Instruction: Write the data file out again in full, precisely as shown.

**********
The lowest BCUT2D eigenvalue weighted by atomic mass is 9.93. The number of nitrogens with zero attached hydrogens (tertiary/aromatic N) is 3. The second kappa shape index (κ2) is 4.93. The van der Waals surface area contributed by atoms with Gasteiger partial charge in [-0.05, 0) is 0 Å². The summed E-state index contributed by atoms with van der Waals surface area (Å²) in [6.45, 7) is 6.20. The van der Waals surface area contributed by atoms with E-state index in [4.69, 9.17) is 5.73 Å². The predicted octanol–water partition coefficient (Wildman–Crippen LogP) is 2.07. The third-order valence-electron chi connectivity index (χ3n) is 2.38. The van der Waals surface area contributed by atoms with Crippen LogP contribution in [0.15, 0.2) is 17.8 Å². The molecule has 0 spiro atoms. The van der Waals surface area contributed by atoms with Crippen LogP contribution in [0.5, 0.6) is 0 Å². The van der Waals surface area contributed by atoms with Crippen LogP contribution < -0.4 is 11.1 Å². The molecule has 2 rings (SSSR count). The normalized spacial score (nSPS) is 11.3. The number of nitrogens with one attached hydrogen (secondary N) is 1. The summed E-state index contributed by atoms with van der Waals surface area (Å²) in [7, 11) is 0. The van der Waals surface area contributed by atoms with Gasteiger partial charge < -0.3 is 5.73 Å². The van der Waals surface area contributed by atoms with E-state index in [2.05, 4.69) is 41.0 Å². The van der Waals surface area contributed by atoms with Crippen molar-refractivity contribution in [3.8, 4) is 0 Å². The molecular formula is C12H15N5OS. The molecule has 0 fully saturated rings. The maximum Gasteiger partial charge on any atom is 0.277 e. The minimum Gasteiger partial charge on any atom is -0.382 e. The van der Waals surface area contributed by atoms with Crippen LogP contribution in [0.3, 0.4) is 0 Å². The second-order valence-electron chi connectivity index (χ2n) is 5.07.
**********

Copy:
The lowest BCUT2D eigenvalue weighted by atomic mass is 9.93. The number of nitrogens with zero attached hydrogens (tertiary/aromatic N) is 3. The second kappa shape index (κ2) is 4.93. The van der Waals surface area contributed by atoms with Gasteiger partial charge in [-0.05, 0) is 0 Å². The summed E-state index contributed by atoms with van der Waals surface area (Å²) in [6.45, 7) is 6.20. The van der Waals surface area contributed by atoms with E-state index in [4.69, 9.17) is 5.73 Å². The predicted octanol–water partition coefficient (Wildman–Crippen LogP) is 2.07. The third-order valence-electron chi connectivity index (χ3n) is 2.38. The van der Waals surface area contributed by atoms with Crippen LogP contribution in [0.15, 0.2) is 17.8 Å². The molecule has 0 spiro atoms. The van der Waals surface area contributed by atoms with Crippen LogP contribution in [0.5, 0.6) is 0 Å². The van der Waals surface area contributed by atoms with Crippen LogP contribution < -0.4 is 11.1 Å². The molecule has 2 rings (SSSR count). The normalized spacial score (nSPS) is 11.3. The number of nitrogens with one attached hydrogen (secondary N) is 1. The summed E-state index contributed by atoms with van der Waals surface area (Å²) in [7, 11) is 0. The van der Waals surface area contributed by atoms with Gasteiger partial charge < -0.3 is 5.73 Å². The van der Waals surface area contributed by atoms with E-state index in [2.05, 4.69) is 41.0 Å². The van der Waals surface area contributed by atoms with Crippen molar-refractivity contribution in [3.8, 4) is 0 Å². The molecular formula is C12H15N5OS. The molecule has 0 fully saturated rings. The maximum Gasteiger partial charge on any atom is 0.277 e. The minimum Gasteiger partial charge on any atom is -0.382 e. The van der Waals surface area contributed by atoms with Crippen LogP contribution in [0.3, 0.4) is 0 Å². The second-order valence-electron chi connectivity index (χ2n) is 5.07.